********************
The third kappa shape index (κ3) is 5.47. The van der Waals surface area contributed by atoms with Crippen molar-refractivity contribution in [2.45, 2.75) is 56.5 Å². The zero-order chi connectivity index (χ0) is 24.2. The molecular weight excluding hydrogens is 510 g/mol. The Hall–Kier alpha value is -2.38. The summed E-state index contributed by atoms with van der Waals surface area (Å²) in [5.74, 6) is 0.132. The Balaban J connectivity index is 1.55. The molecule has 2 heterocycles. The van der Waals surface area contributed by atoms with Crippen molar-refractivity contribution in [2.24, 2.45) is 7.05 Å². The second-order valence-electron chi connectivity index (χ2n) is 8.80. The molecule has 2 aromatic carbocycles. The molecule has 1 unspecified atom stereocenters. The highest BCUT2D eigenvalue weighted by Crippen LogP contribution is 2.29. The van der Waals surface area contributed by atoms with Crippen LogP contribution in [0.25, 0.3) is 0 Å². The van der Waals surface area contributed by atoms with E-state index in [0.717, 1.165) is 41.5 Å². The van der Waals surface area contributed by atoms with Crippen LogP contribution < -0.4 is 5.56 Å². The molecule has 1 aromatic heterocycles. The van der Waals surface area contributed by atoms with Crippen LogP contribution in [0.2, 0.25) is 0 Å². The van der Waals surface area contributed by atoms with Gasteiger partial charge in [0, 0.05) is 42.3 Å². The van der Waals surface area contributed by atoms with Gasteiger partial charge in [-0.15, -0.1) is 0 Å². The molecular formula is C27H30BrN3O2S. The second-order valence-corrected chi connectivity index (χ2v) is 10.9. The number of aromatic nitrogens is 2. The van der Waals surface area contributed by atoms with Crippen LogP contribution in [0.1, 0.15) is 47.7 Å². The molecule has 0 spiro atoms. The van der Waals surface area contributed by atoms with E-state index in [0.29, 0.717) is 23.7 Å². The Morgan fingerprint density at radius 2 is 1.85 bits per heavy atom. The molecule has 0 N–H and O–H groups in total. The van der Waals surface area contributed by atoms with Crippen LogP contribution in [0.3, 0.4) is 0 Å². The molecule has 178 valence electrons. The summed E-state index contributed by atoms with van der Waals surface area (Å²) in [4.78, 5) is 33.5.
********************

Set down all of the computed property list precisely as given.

The third kappa shape index (κ3) is 5.47. The van der Waals surface area contributed by atoms with Crippen molar-refractivity contribution in [2.45, 2.75) is 56.5 Å². The zero-order chi connectivity index (χ0) is 24.2. The molecular weight excluding hydrogens is 510 g/mol. The Hall–Kier alpha value is -2.38. The summed E-state index contributed by atoms with van der Waals surface area (Å²) in [5.74, 6) is 0.132. The Balaban J connectivity index is 1.55. The molecule has 2 heterocycles. The van der Waals surface area contributed by atoms with Crippen molar-refractivity contribution in [2.24, 2.45) is 7.05 Å². The second-order valence-electron chi connectivity index (χ2n) is 8.80. The molecule has 2 aromatic carbocycles. The molecule has 1 unspecified atom stereocenters. The highest BCUT2D eigenvalue weighted by Crippen LogP contribution is 2.29. The van der Waals surface area contributed by atoms with Crippen LogP contribution in [0.25, 0.3) is 0 Å². The van der Waals surface area contributed by atoms with E-state index in [0.717, 1.165) is 41.5 Å². The van der Waals surface area contributed by atoms with Crippen LogP contribution < -0.4 is 5.56 Å². The molecule has 1 aromatic heterocycles. The van der Waals surface area contributed by atoms with Crippen LogP contribution in [0.2, 0.25) is 0 Å². The van der Waals surface area contributed by atoms with Gasteiger partial charge in [0, 0.05) is 42.3 Å². The van der Waals surface area contributed by atoms with Gasteiger partial charge in [-0.15, -0.1) is 0 Å². The molecular formula is C27H30BrN3O2S. The second-order valence-corrected chi connectivity index (χ2v) is 10.9. The number of aromatic nitrogens is 2. The van der Waals surface area contributed by atoms with Crippen LogP contribution in [0.1, 0.15) is 47.7 Å². The molecule has 0 spiro atoms. The van der Waals surface area contributed by atoms with E-state index in [0.29, 0.717) is 23.7 Å². The Morgan fingerprint density at radius 2 is 1.85 bits per heavy atom. The molecule has 0 N–H and O–H groups in total. The van der Waals surface area contributed by atoms with Crippen LogP contribution in [0.3, 0.4) is 0 Å². The molecule has 178 valence electrons. The summed E-state index contributed by atoms with van der Waals surface area (Å²) in [4.78, 5) is 33.5.